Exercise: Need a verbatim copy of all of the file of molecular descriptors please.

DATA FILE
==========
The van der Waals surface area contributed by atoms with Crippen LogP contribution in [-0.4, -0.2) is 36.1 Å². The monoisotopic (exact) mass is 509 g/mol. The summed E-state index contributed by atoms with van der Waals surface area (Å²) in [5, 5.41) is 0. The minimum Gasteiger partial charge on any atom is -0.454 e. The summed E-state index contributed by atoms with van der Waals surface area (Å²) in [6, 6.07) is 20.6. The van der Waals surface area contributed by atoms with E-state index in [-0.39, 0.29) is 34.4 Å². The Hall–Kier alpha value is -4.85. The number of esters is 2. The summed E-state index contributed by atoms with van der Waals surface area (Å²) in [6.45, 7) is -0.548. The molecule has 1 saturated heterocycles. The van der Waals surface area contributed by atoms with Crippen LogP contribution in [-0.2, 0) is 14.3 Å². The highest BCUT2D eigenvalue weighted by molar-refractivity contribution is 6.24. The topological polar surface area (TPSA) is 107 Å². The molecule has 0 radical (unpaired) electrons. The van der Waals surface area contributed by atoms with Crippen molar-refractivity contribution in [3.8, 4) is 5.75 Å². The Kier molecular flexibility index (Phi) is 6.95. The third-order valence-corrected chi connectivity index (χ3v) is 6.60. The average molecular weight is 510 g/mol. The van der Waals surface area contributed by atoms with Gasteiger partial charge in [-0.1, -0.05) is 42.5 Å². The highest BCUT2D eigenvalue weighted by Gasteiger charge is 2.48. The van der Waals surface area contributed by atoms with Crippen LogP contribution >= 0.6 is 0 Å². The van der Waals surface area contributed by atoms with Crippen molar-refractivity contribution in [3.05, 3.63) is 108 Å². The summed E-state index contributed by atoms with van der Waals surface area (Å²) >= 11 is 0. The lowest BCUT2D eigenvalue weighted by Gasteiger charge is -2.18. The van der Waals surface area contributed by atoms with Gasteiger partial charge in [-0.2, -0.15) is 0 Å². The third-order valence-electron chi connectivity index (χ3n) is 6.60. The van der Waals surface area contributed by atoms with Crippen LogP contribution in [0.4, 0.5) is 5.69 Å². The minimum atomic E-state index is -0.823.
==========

The van der Waals surface area contributed by atoms with Crippen LogP contribution in [-0.4, -0.2) is 36.1 Å². The monoisotopic (exact) mass is 509 g/mol. The summed E-state index contributed by atoms with van der Waals surface area (Å²) in [5, 5.41) is 0. The minimum Gasteiger partial charge on any atom is -0.454 e. The summed E-state index contributed by atoms with van der Waals surface area (Å²) in [6, 6.07) is 20.6. The van der Waals surface area contributed by atoms with E-state index in [-0.39, 0.29) is 34.4 Å². The Hall–Kier alpha value is -4.85. The number of esters is 2. The summed E-state index contributed by atoms with van der Waals surface area (Å²) in [6.45, 7) is -0.548. The molecule has 1 saturated heterocycles. The van der Waals surface area contributed by atoms with Crippen LogP contribution in [-0.2, 0) is 14.3 Å². The highest BCUT2D eigenvalue weighted by molar-refractivity contribution is 6.24. The topological polar surface area (TPSA) is 107 Å². The molecule has 0 radical (unpaired) electrons. The van der Waals surface area contributed by atoms with Crippen molar-refractivity contribution in [3.8, 4) is 5.75 Å². The Kier molecular flexibility index (Phi) is 6.95. The third-order valence-corrected chi connectivity index (χ3v) is 6.60. The average molecular weight is 510 g/mol. The van der Waals surface area contributed by atoms with Gasteiger partial charge in [-0.1, -0.05) is 42.5 Å². The highest BCUT2D eigenvalue weighted by Gasteiger charge is 2.48. The van der Waals surface area contributed by atoms with Crippen LogP contribution >= 0.6 is 0 Å². The van der Waals surface area contributed by atoms with Crippen molar-refractivity contribution in [3.05, 3.63) is 108 Å². The summed E-state index contributed by atoms with van der Waals surface area (Å²) >= 11 is 0. The lowest BCUT2D eigenvalue weighted by Gasteiger charge is -2.18. The van der Waals surface area contributed by atoms with Gasteiger partial charge in [-0.2, -0.15) is 0 Å². The third-order valence-electron chi connectivity index (χ3n) is 6.60. The van der Waals surface area contributed by atoms with Crippen LogP contribution in [0.4, 0.5) is 5.69 Å². The minimum atomic E-state index is -0.823.